best if left


(a stone, a rock)

you should say
your thoughts
(in the language of thought
which is, dread, language)
you should stop.


it’s a sign


I cannot tell you how much pleasure I have derived from taking things absolutely literally.


50 km per hour when children are on roadway

say good night, Gracie.


I walk into the boreal

(a tree, a stalk)

and there is nothing to take.


Dawn Macdonald lives in Whitehorse, Yukon. Her first collection is forthcoming from U of Alberta P.

Questions and Answers

1. What inspired or motivated you to write this poem?

Poetry is a technique for thinking with. The movement of poetry—words calling up other words through rhythm and sound, ideas unfolding through layers of association—leads thought in ways I find productive. Charles Olson talked about composition by breath—he had a whole philosophy and method attached to this, but I do think of poetry as a kind of natural exhalation, and we all know it can be difficult to breathe at times.

This particular poem was written after one of many walks in the woods, starting from the thought that things in the woods are not things, they just are. I’m attracted to the futility of the project of putting into words the uselessness of words. I keep circling around this in different ways; this poem is one of those.


2. How did your writing process unfold around this poem? How did you write, edit, and refine it?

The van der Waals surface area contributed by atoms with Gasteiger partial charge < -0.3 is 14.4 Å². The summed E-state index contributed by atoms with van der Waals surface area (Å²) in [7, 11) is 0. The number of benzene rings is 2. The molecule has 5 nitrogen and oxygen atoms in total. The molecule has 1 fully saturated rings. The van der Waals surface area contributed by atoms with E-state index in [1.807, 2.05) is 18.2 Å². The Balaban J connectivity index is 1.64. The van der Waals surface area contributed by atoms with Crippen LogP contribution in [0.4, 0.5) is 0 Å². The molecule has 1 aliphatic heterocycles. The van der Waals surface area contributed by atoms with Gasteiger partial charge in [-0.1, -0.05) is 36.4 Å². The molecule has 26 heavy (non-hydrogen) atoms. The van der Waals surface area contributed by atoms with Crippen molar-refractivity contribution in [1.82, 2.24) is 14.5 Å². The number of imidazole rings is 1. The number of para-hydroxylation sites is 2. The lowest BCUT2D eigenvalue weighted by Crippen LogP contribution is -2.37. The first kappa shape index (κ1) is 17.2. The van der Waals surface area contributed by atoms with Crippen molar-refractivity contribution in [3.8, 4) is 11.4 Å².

I’ve always got a notebook on me or near me, and I’ve spent a lot of time trying to work out the exact dimensions and weight of the ideal notebook that is suitably portable yet not too cramped to accommodate longer lines or larger thoughts. The lines of this poem were jotted down in a parking lot at the trailhead on the Chadburn Road, more or less in the form you see them here, with some subsequent tinkering as to the specific examples of “taking things absolutely literally.”

The sign reading “50 km per hour when children are on roadway” can be found along the Stewart-Cassiar, and the line about “say goodnight, Gracie,” of course belongs to the great comedian Gracie Allen. I toyed with a couple of other examples, like the sign by the river in Whitehorse that says “The following conditions may exist” (very existential) and then lists “No Swimming” as one of these potentially existing conditions—but settled on the two in the poem as combining the virtues of simplicity with humour and a tinge of darkness.

The title, “best if left,” was originally the first line of the poem. For a while I had it repeated as such under the title, but in revisiting this poem for submission, I cut the line.

This poem “best if left” originally appeared in Canadian Literature: 252 Canadian Literature (2023): 129.

Please note that works on the Canadian Literature website may not be the final versions as they appear in the journal, as additional editing may take place between the web and print versions. If you are quoting reviews, articles, and/or poems from the Canadian Literature website, please indicate the date of access.